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Chris Delamo Survived a Week on the Streets of Miami, but All He Got Was This Kinda-Racist Documentary

Chris Delamo
Chris Delamo
YouTube

Last month, 25-year-old college dropout Chris Delamo set off on a grand trek through our concrete jungle. The political provocateur planned to spend a week without shelter in order to film a documentary about homelessness in Miami. "It's going to be like Urban Survivor Man," he told Riptide. We gave him long odds on living to tell his tale.

Well, it appears as if Delamo survived this city's mean streets after all. He's put together a trailer about his seven-day sojourn among the homeless. There's only one problem: It looks a bit, um, racist.

Take a look for yourself.

See also:

- Miami "Voluntaryist" Chris Delamo Pretends to Be Homeless for a Week to Film Documentary

Delamo's trailer begins with him walking through what looks like Little Havana. He wastes no time in calling it a hellhole.

"Stranded in some random ghetto place, trying to find your way downtown, walking for hours and hours and hours, it really makes you appreciate how vast the city really can be," he says.

But the video goes the full Victoria Jackson when Delamo makes his way downtown.

"Apparently downtown is a hub for drug dealers and hostile homeless people," Delamo says in a voiceover as footage of dark-skinned people flashes across the screen. "Now I always knew this, but I didn't think it was as concentrated and prevalent as it turned out to be. At one point, I walked through a whole crowd of drug dealers and homeless people without even knowing it.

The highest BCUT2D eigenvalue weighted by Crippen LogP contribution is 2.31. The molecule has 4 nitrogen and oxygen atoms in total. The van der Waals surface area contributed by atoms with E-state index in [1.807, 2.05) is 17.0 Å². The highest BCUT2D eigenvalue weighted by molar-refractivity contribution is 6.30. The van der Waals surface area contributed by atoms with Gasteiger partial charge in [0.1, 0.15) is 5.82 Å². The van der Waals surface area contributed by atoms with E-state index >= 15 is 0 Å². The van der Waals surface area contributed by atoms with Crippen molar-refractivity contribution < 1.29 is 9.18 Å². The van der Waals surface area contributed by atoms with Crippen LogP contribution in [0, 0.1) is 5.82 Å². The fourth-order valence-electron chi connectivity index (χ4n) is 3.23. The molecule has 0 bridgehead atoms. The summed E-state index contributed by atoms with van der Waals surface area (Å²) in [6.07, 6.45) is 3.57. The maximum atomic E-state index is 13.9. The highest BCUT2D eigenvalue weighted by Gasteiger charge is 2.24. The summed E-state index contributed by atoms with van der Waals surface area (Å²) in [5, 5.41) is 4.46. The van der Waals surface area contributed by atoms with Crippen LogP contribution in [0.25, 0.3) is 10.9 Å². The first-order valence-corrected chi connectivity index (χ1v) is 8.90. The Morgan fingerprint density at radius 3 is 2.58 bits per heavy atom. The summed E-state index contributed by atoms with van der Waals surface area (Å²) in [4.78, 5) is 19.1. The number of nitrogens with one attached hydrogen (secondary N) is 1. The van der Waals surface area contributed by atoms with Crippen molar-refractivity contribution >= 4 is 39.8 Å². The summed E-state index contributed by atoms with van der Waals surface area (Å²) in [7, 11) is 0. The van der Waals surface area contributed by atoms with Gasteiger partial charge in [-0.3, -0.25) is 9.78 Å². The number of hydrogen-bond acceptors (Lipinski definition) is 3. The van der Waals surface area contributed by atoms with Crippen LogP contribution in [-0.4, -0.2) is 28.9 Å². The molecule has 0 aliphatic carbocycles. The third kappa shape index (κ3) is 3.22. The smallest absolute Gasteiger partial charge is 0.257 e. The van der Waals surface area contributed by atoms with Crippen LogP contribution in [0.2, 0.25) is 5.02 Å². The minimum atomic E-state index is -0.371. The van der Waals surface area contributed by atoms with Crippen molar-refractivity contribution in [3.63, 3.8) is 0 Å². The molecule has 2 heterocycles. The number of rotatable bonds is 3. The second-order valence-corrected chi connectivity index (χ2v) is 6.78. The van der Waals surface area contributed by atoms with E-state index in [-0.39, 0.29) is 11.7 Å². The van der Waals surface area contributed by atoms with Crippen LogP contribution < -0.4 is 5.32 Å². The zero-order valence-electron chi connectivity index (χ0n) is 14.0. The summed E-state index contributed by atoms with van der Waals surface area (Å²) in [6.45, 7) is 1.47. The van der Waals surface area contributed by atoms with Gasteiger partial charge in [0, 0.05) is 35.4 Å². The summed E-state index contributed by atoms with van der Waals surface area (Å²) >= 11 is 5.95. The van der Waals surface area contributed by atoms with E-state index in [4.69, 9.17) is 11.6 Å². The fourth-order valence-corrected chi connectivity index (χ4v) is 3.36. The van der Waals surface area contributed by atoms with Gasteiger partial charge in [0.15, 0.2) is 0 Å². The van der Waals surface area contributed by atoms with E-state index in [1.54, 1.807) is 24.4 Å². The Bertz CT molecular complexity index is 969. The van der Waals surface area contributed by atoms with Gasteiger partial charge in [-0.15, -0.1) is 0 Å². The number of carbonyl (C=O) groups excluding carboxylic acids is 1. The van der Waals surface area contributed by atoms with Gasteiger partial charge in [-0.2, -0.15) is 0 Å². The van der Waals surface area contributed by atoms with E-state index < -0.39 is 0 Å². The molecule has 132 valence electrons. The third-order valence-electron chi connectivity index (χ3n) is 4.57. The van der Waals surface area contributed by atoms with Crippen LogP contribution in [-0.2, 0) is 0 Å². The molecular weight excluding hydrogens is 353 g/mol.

"I literally walked right through them!" he then says into the camera while laughing. "It was such a big crowd I didn't think it could be homeless people and potential hoodlums and delinquents."

That's because they aren't all "hoodlums and delinquents," Chris. Are there drug dealers downtown? Probably a few. But not everyone hanging out in Government Center is slinging crack.

Yet Delamo just keeps on tearing through the racial clich├ęs like Tom Wolfe without the writing talent.

"I'm getting a little bit anxious, to be honest with you," he says. "As dusk settles and the city begins to quiet down a little bit, it's kind of strange. A lot of the homeless people I'd seen earlier -- maybe they might be drug dealers too, I'm not entirely sure what they are -- they are starting to come out now. It's almost as if they are waiting for nightfall."

To his credit, Delamo does interview a black person whom he does not immediately label a drug dealer. But the documentary is more revealing of its director's prejudices than any deeper truths about homelessness in Miami.

(Also, we here at Riptide have our doubts about whether Delamo actually slept on the streets as he promised. There's an awkward cut between midnight and morning scenes, but maybe he's saving that for the feature-length version.)

At one point, Delamo himself hints at the vanity and self-absorption of his idea to slum on the streets of Miami for seven days.

"I started to wonder if my hopes of finding a sense of freedom while being homeless were just naive assumptions based on a lack of experience," he says.

Wonder no more, Chris. Your video is all the answer we need.

Follow Miami New Times on Facebook and Twitter @MiamiNewTimes. Follow this journalist on Twitter @MikeMillerMiami.


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